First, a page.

Read below for more on Live-In Caregivers & the Immigration Process they face


James Metcalfe, Director of Immigration:  I saw an article in the Toronto Star that talked about the slow pace of immigration for former live-in caregivers. I can’t say I was surprise.
Original Source:

It’s taking twice as long for foreign caregivers to get permanent resident status in Canada as it did a year ago despite Ottawa’s promise to expedite the process.

According to an immigration department internal memo titled “advice to minister,” the processing time for caregivers’ permanent residency reached a record 50 months in January, up from 26 months a year ago. That’s on top of having to work two years alone in Canada — separated from family — in order to meet the residency requirement.

Immigration officials are still wrestling with a huge backlog. As of February, more than 17,600 caregivers who had met the work requirement — down from a peak of 24,600 last year — were still waiting in the queue to be reunited with their spouses and children living abroad.

Maybe so, but the bigger picture needs to be considered.

Annual immigration targets are set and are made up of a number of categories: Family reunification for sponsored spouses’ children, economic migrants including skilled workers, refugees, parents and so on. All of these categories have set targets. If you push the pile of live-in caregivers down and accelerate their landings, another pile will grow and the Star will write an article on the waiting period for skilled workers or spouses. Something always has to give.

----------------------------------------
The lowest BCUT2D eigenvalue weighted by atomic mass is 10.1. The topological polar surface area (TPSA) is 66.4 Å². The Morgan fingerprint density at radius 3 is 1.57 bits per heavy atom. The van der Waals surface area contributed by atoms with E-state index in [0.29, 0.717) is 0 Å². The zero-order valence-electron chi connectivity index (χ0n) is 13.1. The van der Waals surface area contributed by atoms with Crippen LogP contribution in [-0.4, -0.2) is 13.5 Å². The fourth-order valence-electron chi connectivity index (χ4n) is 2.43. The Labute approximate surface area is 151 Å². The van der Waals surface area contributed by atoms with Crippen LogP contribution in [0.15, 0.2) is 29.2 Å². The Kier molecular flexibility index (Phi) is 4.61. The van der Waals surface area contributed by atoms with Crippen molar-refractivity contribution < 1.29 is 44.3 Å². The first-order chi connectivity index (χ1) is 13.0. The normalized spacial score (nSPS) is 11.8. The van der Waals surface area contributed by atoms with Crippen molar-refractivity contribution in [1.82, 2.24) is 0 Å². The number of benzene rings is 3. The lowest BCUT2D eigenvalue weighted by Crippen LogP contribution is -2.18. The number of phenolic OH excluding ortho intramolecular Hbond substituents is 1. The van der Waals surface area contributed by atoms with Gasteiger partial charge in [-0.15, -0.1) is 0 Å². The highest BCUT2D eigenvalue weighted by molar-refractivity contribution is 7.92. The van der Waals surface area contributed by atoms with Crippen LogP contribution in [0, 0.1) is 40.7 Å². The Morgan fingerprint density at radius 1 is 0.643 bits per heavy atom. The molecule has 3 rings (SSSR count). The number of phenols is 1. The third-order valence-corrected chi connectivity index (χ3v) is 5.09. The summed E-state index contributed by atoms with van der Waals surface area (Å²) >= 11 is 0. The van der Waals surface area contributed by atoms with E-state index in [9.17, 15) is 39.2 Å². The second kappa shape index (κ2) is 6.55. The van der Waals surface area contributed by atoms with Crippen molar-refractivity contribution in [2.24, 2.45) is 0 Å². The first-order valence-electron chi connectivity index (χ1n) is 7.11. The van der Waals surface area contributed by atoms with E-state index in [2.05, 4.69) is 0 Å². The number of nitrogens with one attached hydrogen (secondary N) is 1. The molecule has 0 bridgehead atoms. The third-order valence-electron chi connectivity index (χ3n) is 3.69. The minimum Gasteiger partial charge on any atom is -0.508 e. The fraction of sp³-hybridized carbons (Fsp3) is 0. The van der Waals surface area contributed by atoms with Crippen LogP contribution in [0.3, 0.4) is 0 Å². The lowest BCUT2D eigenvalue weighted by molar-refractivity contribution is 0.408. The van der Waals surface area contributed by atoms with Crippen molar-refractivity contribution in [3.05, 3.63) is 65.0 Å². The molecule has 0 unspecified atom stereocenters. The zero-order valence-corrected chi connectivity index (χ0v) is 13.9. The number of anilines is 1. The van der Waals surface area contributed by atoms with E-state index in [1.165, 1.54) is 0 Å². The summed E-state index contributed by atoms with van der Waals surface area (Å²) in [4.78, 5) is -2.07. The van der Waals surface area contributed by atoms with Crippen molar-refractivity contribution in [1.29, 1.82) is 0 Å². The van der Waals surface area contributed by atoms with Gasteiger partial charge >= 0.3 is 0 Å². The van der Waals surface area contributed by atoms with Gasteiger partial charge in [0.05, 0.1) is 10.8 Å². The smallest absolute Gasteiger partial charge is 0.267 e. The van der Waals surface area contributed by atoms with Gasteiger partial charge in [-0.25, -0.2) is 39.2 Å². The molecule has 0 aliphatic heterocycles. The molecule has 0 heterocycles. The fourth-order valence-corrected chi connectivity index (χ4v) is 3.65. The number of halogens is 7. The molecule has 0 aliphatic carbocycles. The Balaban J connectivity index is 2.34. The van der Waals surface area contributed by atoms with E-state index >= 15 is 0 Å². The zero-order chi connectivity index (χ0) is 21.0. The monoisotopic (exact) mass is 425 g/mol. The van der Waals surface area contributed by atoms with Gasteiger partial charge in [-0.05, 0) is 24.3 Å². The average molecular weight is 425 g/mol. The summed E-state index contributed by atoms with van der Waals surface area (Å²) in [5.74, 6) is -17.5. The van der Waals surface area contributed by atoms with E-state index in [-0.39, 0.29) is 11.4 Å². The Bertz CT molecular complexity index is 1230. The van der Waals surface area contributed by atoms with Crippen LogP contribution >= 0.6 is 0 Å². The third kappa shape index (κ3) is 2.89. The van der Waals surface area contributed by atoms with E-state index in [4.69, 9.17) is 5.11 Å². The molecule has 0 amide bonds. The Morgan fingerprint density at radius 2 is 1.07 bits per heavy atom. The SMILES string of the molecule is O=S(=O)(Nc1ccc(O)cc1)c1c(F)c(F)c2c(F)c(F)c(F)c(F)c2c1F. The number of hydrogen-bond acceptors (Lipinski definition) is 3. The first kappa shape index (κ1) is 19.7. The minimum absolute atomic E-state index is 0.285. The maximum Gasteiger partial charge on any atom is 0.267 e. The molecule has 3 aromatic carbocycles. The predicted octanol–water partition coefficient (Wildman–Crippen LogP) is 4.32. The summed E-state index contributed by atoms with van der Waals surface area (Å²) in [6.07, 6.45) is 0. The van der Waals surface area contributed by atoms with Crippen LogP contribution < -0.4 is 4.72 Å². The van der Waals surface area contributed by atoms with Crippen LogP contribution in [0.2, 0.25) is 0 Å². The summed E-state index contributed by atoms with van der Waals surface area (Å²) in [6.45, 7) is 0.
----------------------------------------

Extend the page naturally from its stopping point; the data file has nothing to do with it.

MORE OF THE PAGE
Judging by the annual cap of new live-in caregivers going forward, it is apparent that the government believes that the Live-In Caregiver program has outlived its usefulness. If their plan works, we will see fewer landings from these people in the future.

It appears that the current government sees little political value in catering to people involved in this segment of the immigration movement (compare this situation to the flurry of activity when someone accused McDonald’s of abusing the temporary foreign worker program; laws were changed within months). In this case, political analysts likely see limited or no engagement in the political process in Canada by former Live-In Caregivers.

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